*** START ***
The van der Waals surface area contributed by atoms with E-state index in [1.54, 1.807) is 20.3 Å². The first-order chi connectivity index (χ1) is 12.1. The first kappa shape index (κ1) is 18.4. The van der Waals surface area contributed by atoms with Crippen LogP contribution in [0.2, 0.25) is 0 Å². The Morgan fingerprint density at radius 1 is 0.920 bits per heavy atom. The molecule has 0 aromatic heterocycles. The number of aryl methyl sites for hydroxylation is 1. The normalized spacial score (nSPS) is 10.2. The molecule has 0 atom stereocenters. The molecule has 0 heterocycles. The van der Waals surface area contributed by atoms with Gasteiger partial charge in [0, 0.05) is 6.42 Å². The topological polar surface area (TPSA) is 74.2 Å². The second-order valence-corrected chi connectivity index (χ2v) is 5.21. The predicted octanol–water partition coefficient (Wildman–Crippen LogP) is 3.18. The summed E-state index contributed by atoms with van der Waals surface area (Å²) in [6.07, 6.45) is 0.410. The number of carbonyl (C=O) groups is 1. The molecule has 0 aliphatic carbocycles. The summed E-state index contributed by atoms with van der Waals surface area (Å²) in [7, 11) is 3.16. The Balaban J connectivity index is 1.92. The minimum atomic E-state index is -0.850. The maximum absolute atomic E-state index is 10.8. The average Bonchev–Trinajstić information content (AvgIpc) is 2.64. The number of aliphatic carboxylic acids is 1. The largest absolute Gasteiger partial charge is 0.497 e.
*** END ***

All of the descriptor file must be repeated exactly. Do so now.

The van der Waals surface area contributed by atoms with E-state index in [1.54, 1.807) is 20.3 Å². The first-order chi connectivity index (χ1) is 12.1. The first kappa shape index (κ1) is 18.4. The van der Waals surface area contributed by atoms with Crippen LogP contribution in [0.2, 0.25) is 0 Å². The Morgan fingerprint density at radius 1 is 0.920 bits per heavy atom. The molecule has 0 aromatic heterocycles. The number of aryl methyl sites for hydroxylation is 1. The normalized spacial score (nSPS) is 10.2. The molecule has 0 atom stereocenters. The molecule has 0 heterocycles. The van der Waals surface area contributed by atoms with Gasteiger partial charge in [0, 0.05) is 6.42 Å². The topological polar surface area (TPSA) is 74.2 Å². The second-order valence-corrected chi connectivity index (χ2v) is 5.21. The predicted octanol–water partition coefficient (Wildman–Crippen LogP) is 3.18. The summed E-state index contributed by atoms with van der Waals surface area (Å²) in [6.07, 6.45) is 0.410. The number of carbonyl (C=O) groups is 1. The molecule has 0 aliphatic carbocycles. The summed E-state index contributed by atoms with van der Waals surface area (Å²) in [7, 11) is 3.16. The Balaban J connectivity index is 1.92. The minimum atomic E-state index is -0.850. The maximum absolute atomic E-state index is 10.8. The average Bonchev–Trinajstić information content (AvgIpc) is 2.64. The number of aliphatic carboxylic acids is 1. The largest absolute Gasteiger partial charge is 0.497 e.